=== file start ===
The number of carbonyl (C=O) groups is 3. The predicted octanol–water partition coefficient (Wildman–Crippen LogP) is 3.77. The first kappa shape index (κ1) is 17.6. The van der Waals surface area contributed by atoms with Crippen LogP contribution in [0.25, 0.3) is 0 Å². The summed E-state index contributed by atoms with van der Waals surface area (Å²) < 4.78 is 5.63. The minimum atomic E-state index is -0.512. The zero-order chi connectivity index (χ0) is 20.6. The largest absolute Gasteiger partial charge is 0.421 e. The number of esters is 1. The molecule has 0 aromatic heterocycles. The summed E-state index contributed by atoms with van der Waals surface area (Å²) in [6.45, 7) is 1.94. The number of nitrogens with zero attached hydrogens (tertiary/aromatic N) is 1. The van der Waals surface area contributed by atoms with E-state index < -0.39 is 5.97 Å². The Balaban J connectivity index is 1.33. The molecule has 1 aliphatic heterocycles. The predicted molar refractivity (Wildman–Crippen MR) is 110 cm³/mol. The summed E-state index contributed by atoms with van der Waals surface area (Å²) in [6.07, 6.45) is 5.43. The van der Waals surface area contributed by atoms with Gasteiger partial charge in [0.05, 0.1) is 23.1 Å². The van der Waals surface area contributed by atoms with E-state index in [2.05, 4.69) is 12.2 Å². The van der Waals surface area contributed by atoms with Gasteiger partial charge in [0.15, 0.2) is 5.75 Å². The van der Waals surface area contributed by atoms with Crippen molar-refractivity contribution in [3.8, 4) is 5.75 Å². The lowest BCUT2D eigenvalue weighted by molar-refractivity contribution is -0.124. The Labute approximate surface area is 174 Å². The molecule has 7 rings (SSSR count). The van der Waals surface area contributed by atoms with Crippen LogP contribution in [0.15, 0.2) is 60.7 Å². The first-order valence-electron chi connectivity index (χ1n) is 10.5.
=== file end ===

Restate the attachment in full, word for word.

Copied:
The number of carbonyl (C=O) groups is 3. The predicted octanol–water partition coefficient (Wildman–Crippen LogP) is 3.77. The first kappa shape index (κ1) is 17.6. The van der Waals surface area contributed by atoms with Crippen LogP contribution in [0.25, 0.3) is 0 Å². The summed E-state index contributed by atoms with van der Waals surface area (Å²) < 4.78 is 5.63. The minimum atomic E-state index is -0.512. The zero-order chi connectivity index (χ0) is 20.6. The largest absolute Gasteiger partial charge is 0.421 e. The number of esters is 1. The molecule has 0 aromatic heterocycles. The summed E-state index contributed by atoms with van der Waals surface area (Å²) in [6.45, 7) is 1.94. The number of nitrogens with zero attached hydrogens (tertiary/aromatic N) is 1. The van der Waals surface area contributed by atoms with E-state index < -0.39 is 5.97 Å². The Balaban J connectivity index is 1.33. The molecule has 1 aliphatic heterocycles. The predicted molar refractivity (Wildman–Crippen MR) is 110 cm³/mol. The summed E-state index contributed by atoms with van der Waals surface area (Å²) in [6.07, 6.45) is 5.43. The van der Waals surface area contributed by atoms with Gasteiger partial charge in [0.05, 0.1) is 23.1 Å². The van der Waals surface area contributed by atoms with E-state index in [2.05, 4.69) is 12.2 Å². The van der Waals surface area contributed by atoms with Gasteiger partial charge in [0.15, 0.2) is 5.75 Å². The van der Waals surface area contributed by atoms with Crippen molar-refractivity contribution in [3.8, 4) is 5.75 Å². The lowest BCUT2D eigenvalue weighted by molar-refractivity contribution is -0.124. The Labute approximate surface area is 174 Å². The molecule has 7 rings (SSSR count). The van der Waals surface area contributed by atoms with Crippen LogP contribution in [0.15, 0.2) is 60.7 Å². The first-order valence-electron chi connectivity index (χ1n) is 10.5.